During the time that I lost weight, my friends and family thought I wasn't eating enough. Fast forward a few years later and the gaining of a few pounds, their comments have completely flipped to telling me that I've gained weight. Of course they try to tell me that it's in "all the right areas," but commenting that I haven't "missed any meals lately," makes it seem as if I'm eating too much and getting too big.


"You're Going To Eat All Of That?!"

When going to cookouts or family reunions, I have a tendency to pile my plate up to the size that my heart desires. There's always that one family member that finds a way to make me feel bad about how much I'm getting though be asking if I'm going to "eat all of that." It's definitely a little rude to comment on how much or how little I decide to put on my plate.


"I Wish I Didn't Care About How Much I Ate."

Just becasue I eat differently than you, doesn't mean that I don't care about what I eat. Sometimes, saying things like this can be insulting because it makes it seem as if we don't care about ourselves, what we put in our bodies, or that we eat too much.


"I'm Glad You're Not Like Other Girls Who Are Afraid To Eat..."

I've heard this said from men to women before when they've been on dates. Women are known to eat a little lighter when out with a guy for the first time and though it may be exciting to see your date actually indulge in a full meal, letting her know that she's the first to do it isn't the best way to land a second date. No woman wants to know that she eats way more than the last woman you were with.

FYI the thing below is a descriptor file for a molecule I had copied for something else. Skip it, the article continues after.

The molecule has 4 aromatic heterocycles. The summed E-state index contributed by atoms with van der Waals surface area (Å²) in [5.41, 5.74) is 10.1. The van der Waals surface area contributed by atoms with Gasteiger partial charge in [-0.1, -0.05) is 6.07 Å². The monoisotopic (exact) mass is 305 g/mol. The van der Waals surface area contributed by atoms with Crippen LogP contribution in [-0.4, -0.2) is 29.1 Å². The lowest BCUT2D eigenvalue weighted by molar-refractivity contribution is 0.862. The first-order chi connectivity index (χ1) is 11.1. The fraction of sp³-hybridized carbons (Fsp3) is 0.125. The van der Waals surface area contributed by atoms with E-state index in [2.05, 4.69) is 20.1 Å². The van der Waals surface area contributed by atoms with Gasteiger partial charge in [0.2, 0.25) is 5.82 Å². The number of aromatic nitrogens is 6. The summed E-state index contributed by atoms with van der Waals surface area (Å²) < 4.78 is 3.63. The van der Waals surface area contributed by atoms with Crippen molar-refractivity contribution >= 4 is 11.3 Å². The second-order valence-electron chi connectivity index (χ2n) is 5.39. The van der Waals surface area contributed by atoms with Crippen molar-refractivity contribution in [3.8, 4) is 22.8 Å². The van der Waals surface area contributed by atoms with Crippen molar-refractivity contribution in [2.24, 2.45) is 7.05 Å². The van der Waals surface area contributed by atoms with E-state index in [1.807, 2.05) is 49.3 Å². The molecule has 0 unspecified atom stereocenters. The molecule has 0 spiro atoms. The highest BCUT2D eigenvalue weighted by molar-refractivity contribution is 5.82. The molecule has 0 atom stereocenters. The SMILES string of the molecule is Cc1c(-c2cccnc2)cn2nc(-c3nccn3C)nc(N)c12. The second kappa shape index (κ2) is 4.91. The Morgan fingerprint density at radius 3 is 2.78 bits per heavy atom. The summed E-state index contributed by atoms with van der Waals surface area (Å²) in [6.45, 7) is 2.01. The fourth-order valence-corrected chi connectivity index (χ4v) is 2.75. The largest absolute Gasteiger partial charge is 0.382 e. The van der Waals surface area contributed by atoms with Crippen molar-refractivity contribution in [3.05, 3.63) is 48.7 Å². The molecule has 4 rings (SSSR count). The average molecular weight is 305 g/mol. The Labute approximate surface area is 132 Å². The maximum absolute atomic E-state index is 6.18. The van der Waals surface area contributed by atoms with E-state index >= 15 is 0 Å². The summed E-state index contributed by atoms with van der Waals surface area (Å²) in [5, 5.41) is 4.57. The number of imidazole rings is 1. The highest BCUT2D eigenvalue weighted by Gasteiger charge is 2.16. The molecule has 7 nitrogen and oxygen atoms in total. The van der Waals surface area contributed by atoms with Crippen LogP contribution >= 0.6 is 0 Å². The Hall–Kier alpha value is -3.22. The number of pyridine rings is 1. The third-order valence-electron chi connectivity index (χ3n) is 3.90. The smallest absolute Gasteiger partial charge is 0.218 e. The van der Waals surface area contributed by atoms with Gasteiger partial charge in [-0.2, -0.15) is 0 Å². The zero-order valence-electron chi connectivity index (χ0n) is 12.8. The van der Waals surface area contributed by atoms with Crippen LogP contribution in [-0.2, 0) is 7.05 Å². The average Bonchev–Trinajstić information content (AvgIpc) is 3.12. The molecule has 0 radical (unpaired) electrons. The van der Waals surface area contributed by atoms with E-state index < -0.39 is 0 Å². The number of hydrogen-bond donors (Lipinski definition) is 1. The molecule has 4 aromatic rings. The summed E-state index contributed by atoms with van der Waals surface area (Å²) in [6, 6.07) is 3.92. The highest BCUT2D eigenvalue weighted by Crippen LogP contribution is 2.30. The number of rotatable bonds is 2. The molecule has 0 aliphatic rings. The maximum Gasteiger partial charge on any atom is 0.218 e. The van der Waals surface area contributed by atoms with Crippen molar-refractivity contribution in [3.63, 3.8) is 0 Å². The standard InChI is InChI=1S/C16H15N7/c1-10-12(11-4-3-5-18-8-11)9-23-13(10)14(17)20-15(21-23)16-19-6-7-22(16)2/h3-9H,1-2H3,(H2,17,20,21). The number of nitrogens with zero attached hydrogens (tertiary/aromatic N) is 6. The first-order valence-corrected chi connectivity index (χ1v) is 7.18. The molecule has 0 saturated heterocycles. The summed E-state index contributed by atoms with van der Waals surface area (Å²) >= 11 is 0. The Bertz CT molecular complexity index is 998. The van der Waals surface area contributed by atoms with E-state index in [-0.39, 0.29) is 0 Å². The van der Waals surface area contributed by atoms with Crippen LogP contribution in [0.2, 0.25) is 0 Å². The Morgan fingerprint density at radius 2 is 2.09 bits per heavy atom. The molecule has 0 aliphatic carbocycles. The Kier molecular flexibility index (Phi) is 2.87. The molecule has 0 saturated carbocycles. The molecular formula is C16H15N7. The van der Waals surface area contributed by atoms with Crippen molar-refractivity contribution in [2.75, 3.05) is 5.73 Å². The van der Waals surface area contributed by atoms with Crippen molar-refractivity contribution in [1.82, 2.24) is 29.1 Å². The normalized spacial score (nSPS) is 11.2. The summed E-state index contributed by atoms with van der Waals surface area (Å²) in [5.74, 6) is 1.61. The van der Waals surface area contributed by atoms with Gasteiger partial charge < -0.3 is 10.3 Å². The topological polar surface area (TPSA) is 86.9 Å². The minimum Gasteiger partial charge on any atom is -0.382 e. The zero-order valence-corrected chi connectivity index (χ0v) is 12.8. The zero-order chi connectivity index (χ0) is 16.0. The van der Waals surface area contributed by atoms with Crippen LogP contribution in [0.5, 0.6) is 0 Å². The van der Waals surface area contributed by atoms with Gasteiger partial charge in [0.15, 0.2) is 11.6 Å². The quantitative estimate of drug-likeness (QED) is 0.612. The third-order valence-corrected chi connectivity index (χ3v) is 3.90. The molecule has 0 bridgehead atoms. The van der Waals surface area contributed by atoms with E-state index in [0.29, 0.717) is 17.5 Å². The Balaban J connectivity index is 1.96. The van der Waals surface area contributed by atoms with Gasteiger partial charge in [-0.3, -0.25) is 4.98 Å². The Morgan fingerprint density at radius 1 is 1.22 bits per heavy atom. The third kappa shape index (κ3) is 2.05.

"Oooo, You're So Bad!"

Usually when you're eating anything unhealthy, someone around you will often give you a little flack about what you're eating. While they may feel as if they're only joking, it may seem like they're attacking you for choosing to go the extra mile and eat that tasty doughnut you've been eyeing.


"If I Ate Like That, I'd Have To Run 6 Miles To Burn It Off!"

Throwing your friend under the bus for choosing to eat more than you usually do isn't a good feeling for them. Also making comments about how fit you are or try to be is actually an insult to them too.